Priestly snowball wars and sledding: How Rome is enjoying its unexpected snowfall

Priestly snowball wars and sledding: How Rome is enjoying its unexpected snowfall

A Siberian cold front has dumped heavy snow on Rome for the first time in six years, paralysing a city used to mild winters and giving priests the opportunity to pelt each other with snowballs.

Snowfall started about 2:00am (local time) and lasted for nearly 10 hours, covering Rome in nearly 10 centimetres of snow.

Schools and kindergartens remained shut, while train services and public transportation were crippled. Fallen tree branches in some parts also blocked roads causing traffic congestion.

The city's parks, which usually stay green, instead turned white, prompting locals, seminarians and tourists to make the most of the winter wonderland and launch snowball war.

The World Meteorological Organisation says the chill in Europe is caused by a "sudden stratospheric warming" above the North Pole that led to a split in the polar vortex, a cold area of air above the Arctic that spilled cold south.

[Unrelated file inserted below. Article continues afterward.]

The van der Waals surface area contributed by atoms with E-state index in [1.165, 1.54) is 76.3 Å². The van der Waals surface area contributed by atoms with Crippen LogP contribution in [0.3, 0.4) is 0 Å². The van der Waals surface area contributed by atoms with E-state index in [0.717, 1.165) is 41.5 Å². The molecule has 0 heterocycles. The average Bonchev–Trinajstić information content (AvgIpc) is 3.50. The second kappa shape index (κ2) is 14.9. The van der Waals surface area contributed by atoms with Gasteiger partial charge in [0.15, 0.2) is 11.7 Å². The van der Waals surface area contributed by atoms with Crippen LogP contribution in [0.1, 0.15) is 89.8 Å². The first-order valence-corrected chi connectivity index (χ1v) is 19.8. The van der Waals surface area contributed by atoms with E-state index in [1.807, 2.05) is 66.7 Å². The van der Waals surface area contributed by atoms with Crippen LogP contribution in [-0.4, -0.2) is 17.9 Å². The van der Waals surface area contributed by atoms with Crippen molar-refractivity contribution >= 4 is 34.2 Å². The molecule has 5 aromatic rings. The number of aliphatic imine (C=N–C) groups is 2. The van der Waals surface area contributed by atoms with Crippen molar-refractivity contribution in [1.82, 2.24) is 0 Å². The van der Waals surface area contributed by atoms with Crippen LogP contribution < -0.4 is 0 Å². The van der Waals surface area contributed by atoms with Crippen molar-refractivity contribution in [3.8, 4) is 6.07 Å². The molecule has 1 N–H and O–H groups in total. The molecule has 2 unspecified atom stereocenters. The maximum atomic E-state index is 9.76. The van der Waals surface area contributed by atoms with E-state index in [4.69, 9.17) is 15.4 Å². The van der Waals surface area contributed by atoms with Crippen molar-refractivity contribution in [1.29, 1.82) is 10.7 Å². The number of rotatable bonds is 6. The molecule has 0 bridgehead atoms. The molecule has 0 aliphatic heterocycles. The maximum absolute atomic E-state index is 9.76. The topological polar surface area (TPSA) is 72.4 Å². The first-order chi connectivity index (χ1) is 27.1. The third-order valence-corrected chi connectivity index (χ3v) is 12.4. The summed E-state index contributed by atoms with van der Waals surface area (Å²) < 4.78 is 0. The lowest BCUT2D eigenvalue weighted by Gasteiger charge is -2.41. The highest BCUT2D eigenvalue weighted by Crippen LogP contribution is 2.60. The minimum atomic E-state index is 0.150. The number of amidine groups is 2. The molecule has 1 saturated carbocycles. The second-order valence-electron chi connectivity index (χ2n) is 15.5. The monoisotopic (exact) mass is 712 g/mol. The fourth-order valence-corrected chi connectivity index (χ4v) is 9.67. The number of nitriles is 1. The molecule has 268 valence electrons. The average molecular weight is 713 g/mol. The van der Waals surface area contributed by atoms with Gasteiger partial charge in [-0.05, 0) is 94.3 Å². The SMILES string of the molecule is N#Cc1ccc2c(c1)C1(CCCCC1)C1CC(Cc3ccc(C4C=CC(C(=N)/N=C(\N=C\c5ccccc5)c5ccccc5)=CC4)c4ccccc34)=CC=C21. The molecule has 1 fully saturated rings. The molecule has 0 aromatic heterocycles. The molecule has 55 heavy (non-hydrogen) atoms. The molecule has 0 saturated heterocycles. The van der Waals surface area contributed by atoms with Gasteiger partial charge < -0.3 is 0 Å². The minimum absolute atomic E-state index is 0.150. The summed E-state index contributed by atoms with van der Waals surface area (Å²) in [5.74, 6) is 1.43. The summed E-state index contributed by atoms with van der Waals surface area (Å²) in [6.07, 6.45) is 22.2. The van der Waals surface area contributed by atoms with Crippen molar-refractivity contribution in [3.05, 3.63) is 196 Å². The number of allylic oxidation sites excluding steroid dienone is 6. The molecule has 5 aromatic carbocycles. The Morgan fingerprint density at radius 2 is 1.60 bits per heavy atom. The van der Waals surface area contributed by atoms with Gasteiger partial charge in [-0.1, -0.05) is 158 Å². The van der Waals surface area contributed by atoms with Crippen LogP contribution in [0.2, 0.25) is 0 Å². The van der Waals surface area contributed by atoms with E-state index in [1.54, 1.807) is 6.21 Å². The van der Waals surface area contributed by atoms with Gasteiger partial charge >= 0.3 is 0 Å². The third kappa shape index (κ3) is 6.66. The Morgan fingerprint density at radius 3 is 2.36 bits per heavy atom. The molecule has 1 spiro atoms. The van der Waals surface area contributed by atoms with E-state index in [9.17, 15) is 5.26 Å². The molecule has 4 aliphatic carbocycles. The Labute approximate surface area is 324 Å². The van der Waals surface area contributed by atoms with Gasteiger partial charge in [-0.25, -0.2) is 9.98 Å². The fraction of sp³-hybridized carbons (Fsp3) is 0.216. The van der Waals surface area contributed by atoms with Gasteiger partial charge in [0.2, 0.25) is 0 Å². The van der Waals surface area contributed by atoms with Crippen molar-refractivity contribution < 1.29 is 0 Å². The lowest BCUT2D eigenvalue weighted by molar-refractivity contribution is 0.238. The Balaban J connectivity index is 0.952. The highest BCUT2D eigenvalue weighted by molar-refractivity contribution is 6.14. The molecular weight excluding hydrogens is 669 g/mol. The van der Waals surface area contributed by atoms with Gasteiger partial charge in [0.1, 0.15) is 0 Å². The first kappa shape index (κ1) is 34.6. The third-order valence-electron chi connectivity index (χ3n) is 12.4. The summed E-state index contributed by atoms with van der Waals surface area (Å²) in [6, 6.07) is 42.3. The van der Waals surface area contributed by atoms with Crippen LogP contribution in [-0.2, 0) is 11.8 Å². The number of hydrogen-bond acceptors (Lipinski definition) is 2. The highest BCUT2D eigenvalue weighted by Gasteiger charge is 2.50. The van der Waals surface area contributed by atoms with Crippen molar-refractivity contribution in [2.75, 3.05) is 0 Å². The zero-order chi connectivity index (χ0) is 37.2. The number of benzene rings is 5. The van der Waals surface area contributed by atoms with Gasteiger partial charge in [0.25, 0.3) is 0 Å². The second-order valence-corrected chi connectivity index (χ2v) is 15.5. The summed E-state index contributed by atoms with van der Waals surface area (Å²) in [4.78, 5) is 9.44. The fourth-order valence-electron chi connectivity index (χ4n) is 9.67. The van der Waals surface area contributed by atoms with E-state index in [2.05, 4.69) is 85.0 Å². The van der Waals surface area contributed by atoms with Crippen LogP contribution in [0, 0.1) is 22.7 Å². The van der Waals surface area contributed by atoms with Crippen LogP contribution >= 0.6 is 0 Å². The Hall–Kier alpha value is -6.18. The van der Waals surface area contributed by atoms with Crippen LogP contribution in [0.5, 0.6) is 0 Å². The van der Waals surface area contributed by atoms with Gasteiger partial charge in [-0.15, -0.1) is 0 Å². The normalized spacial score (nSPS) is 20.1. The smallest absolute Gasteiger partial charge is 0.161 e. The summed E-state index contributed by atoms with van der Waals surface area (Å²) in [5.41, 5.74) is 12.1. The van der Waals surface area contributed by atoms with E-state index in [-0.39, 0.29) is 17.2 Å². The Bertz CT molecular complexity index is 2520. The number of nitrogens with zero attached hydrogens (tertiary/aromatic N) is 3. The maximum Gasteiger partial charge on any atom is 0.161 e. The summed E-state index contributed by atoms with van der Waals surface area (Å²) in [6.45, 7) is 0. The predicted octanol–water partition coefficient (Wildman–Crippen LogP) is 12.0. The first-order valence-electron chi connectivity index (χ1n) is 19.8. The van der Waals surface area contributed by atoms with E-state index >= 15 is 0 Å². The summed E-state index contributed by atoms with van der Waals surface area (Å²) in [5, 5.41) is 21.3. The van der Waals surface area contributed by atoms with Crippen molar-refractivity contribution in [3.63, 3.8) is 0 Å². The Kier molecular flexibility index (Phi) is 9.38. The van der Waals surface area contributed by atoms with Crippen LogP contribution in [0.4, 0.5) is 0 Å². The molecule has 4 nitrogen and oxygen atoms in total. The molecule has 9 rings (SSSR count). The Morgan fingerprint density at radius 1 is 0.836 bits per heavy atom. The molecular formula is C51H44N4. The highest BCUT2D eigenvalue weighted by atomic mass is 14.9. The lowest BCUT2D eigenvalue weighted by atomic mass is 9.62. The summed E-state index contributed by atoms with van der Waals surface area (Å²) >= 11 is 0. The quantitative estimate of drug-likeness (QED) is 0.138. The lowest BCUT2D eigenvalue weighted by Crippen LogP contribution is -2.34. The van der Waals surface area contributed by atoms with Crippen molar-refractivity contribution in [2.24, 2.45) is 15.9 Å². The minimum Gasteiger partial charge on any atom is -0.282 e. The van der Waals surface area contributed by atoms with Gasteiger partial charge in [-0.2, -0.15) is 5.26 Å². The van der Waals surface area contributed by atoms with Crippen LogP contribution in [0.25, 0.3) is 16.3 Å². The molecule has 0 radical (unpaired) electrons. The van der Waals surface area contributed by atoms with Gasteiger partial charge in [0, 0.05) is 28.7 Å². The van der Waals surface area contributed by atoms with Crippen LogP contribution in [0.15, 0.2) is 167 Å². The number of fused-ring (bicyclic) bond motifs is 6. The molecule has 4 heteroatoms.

The Arctic storm dubbed the "Beast from the East" saw temperatures across much of Europe fall on Monday to their lowest level this winter.

"Many of us didn't go to work and children aren't going to school today either," said Mariangela Barbanente, a local resident.

"The piazzas look lovely after snow. Rome received its last snow six years ago in 2012.

"Back then my child was not even born, and now he is two and a half years old."

Due to continued freezing weather conditions, the city's schools will remain closed even on Tuesday while workers will finish their clean-up work.

The Siberian weather system, which is slowly moving across the continent, is causing several places to feel as cold as the Arctic Circle.

Elsewhere in Europe, the storm set dangerously low temperatures, with some places in Lithuania dropping to a low of -24C.

The weather was blamed for at least three deaths on the weekend.

Similar sudden drops have occurred over North America in recent years and climate researchers say they could become more common as global warming further saps strength from the air currents around the pole.

Another round of snow is expected in the country's north next week, according to the local weather bureau.

Reuters